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[OSSR]D2: Shrine of the Kuo-Toa
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FrankTrollman
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PostPosted: Sat Aug 12, 2017 6:21 pm    Post subject: Reply with quote Add User to Ignore List

Thaluikhain wrote:

Also, the gnomes can see in UV? What is actually generating UV down underground though?


One of the most infuriating things about Gygax's Drow is the big rant about how they can see super well underground because they can see into the Ultraviolet. It's very very weird. Also dumb.

-Frank
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TiaC
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PostPosted: Sat Aug 12, 2017 7:11 pm    Post subject: Reply with quote Add User to Ignore List

FrankTrollman wrote:
Thaluikhain wrote:

Also, the gnomes can see in UV? What is actually generating UV down underground though?


One of the most infuriating things about Gygax's Drow is the big rant about how they can see super well underground because they can see into the Ultraviolet. It's very very weird. Also dumb.

-Frank


I'm guessing the logic is that *Blacklight* must exist in darkness.
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Lovecraft didn't later add a love triangle between Dagon, Chtulhu, & the Colour-Out-of-Space; only to have it broken up through cyber-bullying by the King in Yellow.

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If your enemy is fucking Gravity, are you helping or hindering it by putting things on high shelves? I don't fucking know! That's not even a thing. Your enemy can't be Gravity, because that's stupid.
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Shiritai
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PostPosted: Sat Aug 12, 2017 8:58 pm    Post subject: Reply with quote Add User to Ignore List

TiaC wrote:
FrankTrollman wrote:

One of the most infuriating things about Gygax's Drow is the big rant about how they can see super well underground because they can see into the Ultraviolet. It's very very weird. Also dumb.

-Frank


I'm guessing the logic is that *Blacklight* must exist in darkness.


It *would* explain why the Drow are so dark.
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hyzmarca
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PostPosted: Sun Aug 13, 2017 1:51 am    Post subject: Reply with quote Add User to Ignore List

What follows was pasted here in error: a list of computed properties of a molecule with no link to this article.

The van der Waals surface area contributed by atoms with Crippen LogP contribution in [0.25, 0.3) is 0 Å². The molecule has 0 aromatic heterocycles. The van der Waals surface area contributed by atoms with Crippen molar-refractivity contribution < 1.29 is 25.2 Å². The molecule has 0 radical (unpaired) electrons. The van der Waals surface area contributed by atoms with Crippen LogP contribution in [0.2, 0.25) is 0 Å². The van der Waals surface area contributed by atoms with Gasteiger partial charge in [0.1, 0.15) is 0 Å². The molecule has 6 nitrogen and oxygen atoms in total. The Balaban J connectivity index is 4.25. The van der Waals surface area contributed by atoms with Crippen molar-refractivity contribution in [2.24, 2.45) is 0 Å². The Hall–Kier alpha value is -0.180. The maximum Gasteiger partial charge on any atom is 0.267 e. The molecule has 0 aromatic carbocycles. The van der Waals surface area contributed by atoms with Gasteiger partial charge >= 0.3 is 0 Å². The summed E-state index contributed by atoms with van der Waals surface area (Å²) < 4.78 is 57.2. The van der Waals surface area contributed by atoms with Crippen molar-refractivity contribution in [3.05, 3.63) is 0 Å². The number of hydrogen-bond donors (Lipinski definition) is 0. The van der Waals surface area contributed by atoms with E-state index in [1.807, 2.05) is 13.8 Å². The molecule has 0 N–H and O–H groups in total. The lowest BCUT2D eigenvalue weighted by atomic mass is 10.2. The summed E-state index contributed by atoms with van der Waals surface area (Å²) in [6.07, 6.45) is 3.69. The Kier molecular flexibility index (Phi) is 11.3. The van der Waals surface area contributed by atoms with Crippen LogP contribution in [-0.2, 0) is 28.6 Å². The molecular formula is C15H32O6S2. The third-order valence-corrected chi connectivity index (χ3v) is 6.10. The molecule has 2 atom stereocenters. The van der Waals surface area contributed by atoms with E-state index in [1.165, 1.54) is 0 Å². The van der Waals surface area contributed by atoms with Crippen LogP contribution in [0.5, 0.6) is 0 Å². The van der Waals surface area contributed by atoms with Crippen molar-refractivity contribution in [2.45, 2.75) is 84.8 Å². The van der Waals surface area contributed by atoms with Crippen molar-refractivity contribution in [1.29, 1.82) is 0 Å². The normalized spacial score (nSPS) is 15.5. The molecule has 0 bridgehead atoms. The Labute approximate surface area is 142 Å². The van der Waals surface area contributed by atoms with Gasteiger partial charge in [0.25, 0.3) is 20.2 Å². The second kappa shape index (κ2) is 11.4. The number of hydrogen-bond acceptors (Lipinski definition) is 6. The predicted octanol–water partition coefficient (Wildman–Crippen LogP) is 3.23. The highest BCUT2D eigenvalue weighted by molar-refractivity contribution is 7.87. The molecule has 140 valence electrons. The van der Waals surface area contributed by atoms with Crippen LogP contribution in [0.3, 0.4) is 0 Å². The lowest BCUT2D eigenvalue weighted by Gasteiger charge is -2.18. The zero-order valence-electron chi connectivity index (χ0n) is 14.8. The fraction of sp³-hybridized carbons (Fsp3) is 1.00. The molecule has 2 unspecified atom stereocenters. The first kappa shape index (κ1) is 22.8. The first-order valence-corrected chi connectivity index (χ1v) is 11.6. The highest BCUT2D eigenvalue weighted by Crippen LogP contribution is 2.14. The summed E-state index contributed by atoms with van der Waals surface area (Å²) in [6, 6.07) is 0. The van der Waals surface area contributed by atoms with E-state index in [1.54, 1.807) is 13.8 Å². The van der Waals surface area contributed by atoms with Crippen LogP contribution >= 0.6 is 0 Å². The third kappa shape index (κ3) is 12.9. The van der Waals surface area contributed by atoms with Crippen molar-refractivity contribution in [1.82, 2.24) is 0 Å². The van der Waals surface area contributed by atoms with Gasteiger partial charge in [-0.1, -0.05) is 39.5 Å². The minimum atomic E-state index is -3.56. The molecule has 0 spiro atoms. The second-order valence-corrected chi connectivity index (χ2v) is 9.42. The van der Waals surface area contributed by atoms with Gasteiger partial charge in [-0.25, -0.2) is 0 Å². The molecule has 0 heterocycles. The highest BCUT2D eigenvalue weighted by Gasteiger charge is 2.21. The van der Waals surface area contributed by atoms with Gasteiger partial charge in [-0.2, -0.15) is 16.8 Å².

How exactly would one transport 600 levels worth of Drow to the shrine anyway?

The logistics of that seem like it would end with your Drow captives kicking you to death. Especially if that requirement is for each of the PCs, and not the party as a whole.
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Ancient History
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PostPosted: Sun Aug 13, 2017 2:05 am    Post subject: Reply with quote Add User to Ignore List

Provided you felt like trolling the Random Encounter Tables, the Drow parties have 28-64 levels worth of characters. So it would take probably a couple of in-game weeks to get enough captives, but it's doable. If you're lucky, Mister Cavern might reason you've pissed off the Drow enough to send an army after you, which would solve the issue in a hurry.
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Judging__Eagle
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PostPosted: Sun Aug 13, 2017 4:13 am    Post subject: Reply with quote Add User to Ignore List

Ancient History wrote:
Throughout this module, the Kuo-Toa show little Lovecraftian references, like the angles of the shrine being wrong and all that, but the actual appearance of Lobster Tits actually traces back to the obscure William Hope Hodgson story "The Island of the Ud" - because Gary was well-read.


Sometimes, the etymological sources of aspects of D&D are more interesting than what was used in D&D itself.
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tussock
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PostPosted: Sun Aug 13, 2017 4:44 am    Post subject: Reply with quote Add User to Ignore List

AD&D Vision is easy.

Infravision is like moonlight, everything is the same colour and you can't make out more than basic outlines, and then only at very short range underground, but it's heat vision so living things (or unnaturally cold things) stand out very clearly. You can't hide in shadows from Infravision, but you can hide in heat. Footprints can be followed for a couple minutes.